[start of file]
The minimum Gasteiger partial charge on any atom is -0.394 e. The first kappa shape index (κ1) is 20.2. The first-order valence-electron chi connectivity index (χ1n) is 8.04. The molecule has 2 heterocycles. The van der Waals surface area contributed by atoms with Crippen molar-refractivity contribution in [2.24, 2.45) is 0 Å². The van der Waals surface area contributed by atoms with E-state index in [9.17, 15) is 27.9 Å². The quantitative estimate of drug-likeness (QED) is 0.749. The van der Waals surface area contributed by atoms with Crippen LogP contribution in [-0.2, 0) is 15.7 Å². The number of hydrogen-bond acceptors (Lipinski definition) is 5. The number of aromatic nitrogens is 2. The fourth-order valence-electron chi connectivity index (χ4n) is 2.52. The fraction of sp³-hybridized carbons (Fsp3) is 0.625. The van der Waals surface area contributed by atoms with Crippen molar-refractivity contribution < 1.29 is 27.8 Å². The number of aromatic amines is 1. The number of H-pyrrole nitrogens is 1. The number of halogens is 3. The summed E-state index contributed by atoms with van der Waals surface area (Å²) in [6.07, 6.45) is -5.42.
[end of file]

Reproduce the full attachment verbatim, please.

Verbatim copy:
The minimum Gasteiger partial charge on any atom is -0.394 e. The first kappa shape index (κ1) is 20.2. The first-order valence-electron chi connectivity index (χ1n) is 8.04. The molecule has 2 heterocycles. The van der Waals surface area contributed by atoms with Crippen molar-refractivity contribution in [2.24, 2.45) is 0 Å². The van der Waals surface area contributed by atoms with E-state index in [9.17, 15) is 27.9 Å². The quantitative estimate of drug-likeness (QED) is 0.749. The van der Waals surface area contributed by atoms with Crippen LogP contribution in [-0.2, 0) is 15.7 Å². The number of hydrogen-bond acceptors (Lipinski definition) is 5. The number of aromatic nitrogens is 2. The fourth-order valence-electron chi connectivity index (χ4n) is 2.52. The fraction of sp³-hybridized carbons (Fsp3) is 0.625. The van der Waals surface area contributed by atoms with Crippen molar-refractivity contribution < 1.29 is 27.8 Å². The number of aromatic amines is 1. The number of H-pyrrole nitrogens is 1. The number of halogens is 3. The summed E-state index contributed by atoms with van der Waals surface area (Å²) in [6.07, 6.45) is -5.42.